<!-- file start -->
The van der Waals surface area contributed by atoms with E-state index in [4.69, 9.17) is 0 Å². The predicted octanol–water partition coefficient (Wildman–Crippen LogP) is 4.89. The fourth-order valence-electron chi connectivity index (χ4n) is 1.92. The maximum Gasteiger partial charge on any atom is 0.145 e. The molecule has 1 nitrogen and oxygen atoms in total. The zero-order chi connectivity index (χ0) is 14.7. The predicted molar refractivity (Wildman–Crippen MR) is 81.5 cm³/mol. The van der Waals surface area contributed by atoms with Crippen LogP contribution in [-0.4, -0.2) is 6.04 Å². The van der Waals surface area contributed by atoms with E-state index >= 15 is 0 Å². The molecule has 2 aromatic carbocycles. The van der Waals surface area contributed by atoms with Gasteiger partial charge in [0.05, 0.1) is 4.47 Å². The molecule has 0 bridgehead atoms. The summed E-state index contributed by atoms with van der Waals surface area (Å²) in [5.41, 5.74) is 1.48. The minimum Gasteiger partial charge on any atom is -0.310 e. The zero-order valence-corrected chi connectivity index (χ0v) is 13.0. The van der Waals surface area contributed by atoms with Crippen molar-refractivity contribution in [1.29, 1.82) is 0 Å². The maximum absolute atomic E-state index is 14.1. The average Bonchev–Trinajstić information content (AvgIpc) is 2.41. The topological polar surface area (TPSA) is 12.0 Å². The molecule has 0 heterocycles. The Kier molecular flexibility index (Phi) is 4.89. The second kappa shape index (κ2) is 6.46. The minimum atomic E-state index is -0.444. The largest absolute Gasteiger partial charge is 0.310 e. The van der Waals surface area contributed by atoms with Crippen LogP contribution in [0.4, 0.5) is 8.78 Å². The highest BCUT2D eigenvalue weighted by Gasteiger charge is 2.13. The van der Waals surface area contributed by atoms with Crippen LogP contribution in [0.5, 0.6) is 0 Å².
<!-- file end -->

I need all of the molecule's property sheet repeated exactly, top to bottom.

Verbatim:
The van der Waals surface area contributed by atoms with E-state index in [4.69, 9.17) is 0 Å². The predicted octanol–water partition coefficient (Wildman–Crippen LogP) is 4.89. The fourth-order valence-electron chi connectivity index (χ4n) is 1.92. The maximum Gasteiger partial charge on any atom is 0.145 e. The molecule has 1 nitrogen and oxygen atoms in total. The zero-order chi connectivity index (χ0) is 14.7. The predicted molar refractivity (Wildman–Crippen MR) is 81.5 cm³/mol. The van der Waals surface area contributed by atoms with Crippen LogP contribution in [-0.4, -0.2) is 6.04 Å². The van der Waals surface area contributed by atoms with E-state index >= 15 is 0 Å². The molecule has 2 aromatic carbocycles. The van der Waals surface area contributed by atoms with Gasteiger partial charge in [0.05, 0.1) is 4.47 Å². The molecule has 0 bridgehead atoms. The summed E-state index contributed by atoms with van der Waals surface area (Å²) in [5.41, 5.74) is 1.48. The minimum Gasteiger partial charge on any atom is -0.310 e. The zero-order valence-corrected chi connectivity index (χ0v) is 13.0. The van der Waals surface area contributed by atoms with Crippen molar-refractivity contribution in [1.29, 1.82) is 0 Å². The maximum absolute atomic E-state index is 14.1. The average Bonchev–Trinajstić information content (AvgIpc) is 2.41. The topological polar surface area (TPSA) is 12.0 Å². The molecule has 0 heterocycles. The Kier molecular flexibility index (Phi) is 4.89. The second kappa shape index (κ2) is 6.46. The minimum atomic E-state index is -0.444. The largest absolute Gasteiger partial charge is 0.310 e. The van der Waals surface area contributed by atoms with Crippen LogP contribution in [0.4, 0.5) is 8.78 Å². The highest BCUT2D eigenvalue weighted by Gasteiger charge is 2.13. The van der Waals surface area contributed by atoms with Crippen LogP contribution in [0.5, 0.6) is 0 Å².